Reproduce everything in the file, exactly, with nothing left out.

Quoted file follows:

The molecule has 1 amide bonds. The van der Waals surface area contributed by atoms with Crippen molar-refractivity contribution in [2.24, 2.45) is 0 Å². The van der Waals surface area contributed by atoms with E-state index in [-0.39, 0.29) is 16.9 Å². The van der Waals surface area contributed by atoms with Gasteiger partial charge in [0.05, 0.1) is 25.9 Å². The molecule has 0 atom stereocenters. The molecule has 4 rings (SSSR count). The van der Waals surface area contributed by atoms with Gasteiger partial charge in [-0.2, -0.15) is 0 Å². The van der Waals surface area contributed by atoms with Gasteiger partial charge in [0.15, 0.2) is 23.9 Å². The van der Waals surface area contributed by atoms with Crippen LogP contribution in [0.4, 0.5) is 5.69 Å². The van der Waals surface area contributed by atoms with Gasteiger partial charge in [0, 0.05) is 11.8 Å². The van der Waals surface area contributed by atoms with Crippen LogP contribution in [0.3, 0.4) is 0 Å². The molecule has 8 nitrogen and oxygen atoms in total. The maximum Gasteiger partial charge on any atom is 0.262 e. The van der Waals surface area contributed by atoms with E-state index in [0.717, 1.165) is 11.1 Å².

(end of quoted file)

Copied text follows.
The molecule has 1 amide bonds. The van der Waals surface area contributed by atoms with Crippen molar-refractivity contribution in [2.24, 2.45) is 0 Å². The van der Waals surface area contributed by atoms with E-state index in [-0.39, 0.29) is 16.9 Å². The van der Waals surface area contributed by atoms with Gasteiger partial charge in [0.05, 0.1) is 25.9 Å². The molecule has 0 atom stereocenters. The molecule has 4 rings (SSSR count). The van der Waals surface area contributed by atoms with Gasteiger partial charge in [-0.2, -0.15) is 0 Å². The van der Waals surface area contributed by atoms with Gasteiger partial charge in [0.15, 0.2) is 23.9 Å². The van der Waals surface area contributed by atoms with Crippen LogP contribution in [0.4, 0.5) is 5.69 Å². The van der Waals surface area contributed by atoms with Gasteiger partial charge in [0, 0.05) is 11.8 Å². The van der Waals surface area contributed by atoms with Crippen LogP contribution in [0.3, 0.4) is 0 Å². The molecule has 8 nitrogen and oxygen atoms in total. The maximum Gasteiger partial charge on any atom is 0.262 e. The van der Waals surface area contributed by atoms with E-state index in [0.717, 1.165) is 11.1 Å².